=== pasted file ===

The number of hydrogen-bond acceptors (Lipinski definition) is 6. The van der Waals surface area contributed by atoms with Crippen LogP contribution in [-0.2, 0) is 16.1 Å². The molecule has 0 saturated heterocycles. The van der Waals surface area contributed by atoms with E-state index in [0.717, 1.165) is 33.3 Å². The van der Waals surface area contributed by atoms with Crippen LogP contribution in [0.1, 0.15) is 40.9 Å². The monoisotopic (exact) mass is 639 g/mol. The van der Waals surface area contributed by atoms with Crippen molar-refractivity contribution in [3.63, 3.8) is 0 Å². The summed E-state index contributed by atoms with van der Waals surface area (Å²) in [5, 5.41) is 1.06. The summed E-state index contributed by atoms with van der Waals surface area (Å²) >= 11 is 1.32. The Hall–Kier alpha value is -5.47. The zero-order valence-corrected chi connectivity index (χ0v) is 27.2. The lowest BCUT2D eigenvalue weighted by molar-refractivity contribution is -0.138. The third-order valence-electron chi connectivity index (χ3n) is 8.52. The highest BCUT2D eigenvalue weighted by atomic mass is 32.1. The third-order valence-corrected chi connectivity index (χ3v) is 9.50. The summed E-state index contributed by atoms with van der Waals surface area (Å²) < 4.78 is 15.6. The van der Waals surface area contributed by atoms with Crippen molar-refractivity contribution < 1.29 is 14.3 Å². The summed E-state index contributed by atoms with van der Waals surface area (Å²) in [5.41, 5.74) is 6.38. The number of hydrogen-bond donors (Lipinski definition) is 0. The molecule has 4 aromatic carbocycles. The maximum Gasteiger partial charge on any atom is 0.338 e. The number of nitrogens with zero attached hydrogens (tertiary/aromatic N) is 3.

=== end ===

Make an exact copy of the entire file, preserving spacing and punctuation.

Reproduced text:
The number of hydrogen-bond acceptors (Lipinski definition) is 6. The van der Waals surface area contributed by atoms with Crippen LogP contribution in [-0.2, 0) is 16.1 Å². The molecule has 0 saturated heterocycles. The van der Waals surface area contributed by atoms with E-state index in [0.717, 1.165) is 33.3 Å². The van der Waals surface area contributed by atoms with Crippen LogP contribution in [0.1, 0.15) is 40.9 Å². The monoisotopic (exact) mass is 639 g/mol. The van der Waals surface area contributed by atoms with Crippen molar-refractivity contribution in [3.63, 3.8) is 0 Å². The summed E-state index contributed by atoms with van der Waals surface area (Å²) in [5, 5.41) is 1.06. The summed E-state index contributed by atoms with van der Waals surface area (Å²) >= 11 is 1.32. The Hall–Kier alpha value is -5.47. The zero-order valence-corrected chi connectivity index (χ0v) is 27.2. The lowest BCUT2D eigenvalue weighted by molar-refractivity contribution is -0.138. The third-order valence-electron chi connectivity index (χ3n) is 8.52. The highest BCUT2D eigenvalue weighted by atomic mass is 32.1. The third-order valence-corrected chi connectivity index (χ3v) is 9.50. The summed E-state index contributed by atoms with van der Waals surface area (Å²) < 4.78 is 15.6. The van der Waals surface area contributed by atoms with Crippen molar-refractivity contribution < 1.29 is 14.3 Å². The summed E-state index contributed by atoms with van der Waals surface area (Å²) in [5.41, 5.74) is 6.38. The number of hydrogen-bond donors (Lipinski definition) is 0. The molecule has 4 aromatic carbocycles. The maximum Gasteiger partial charge on any atom is 0.338 e. The number of nitrogens with zero attached hydrogens (tertiary/aromatic N) is 3.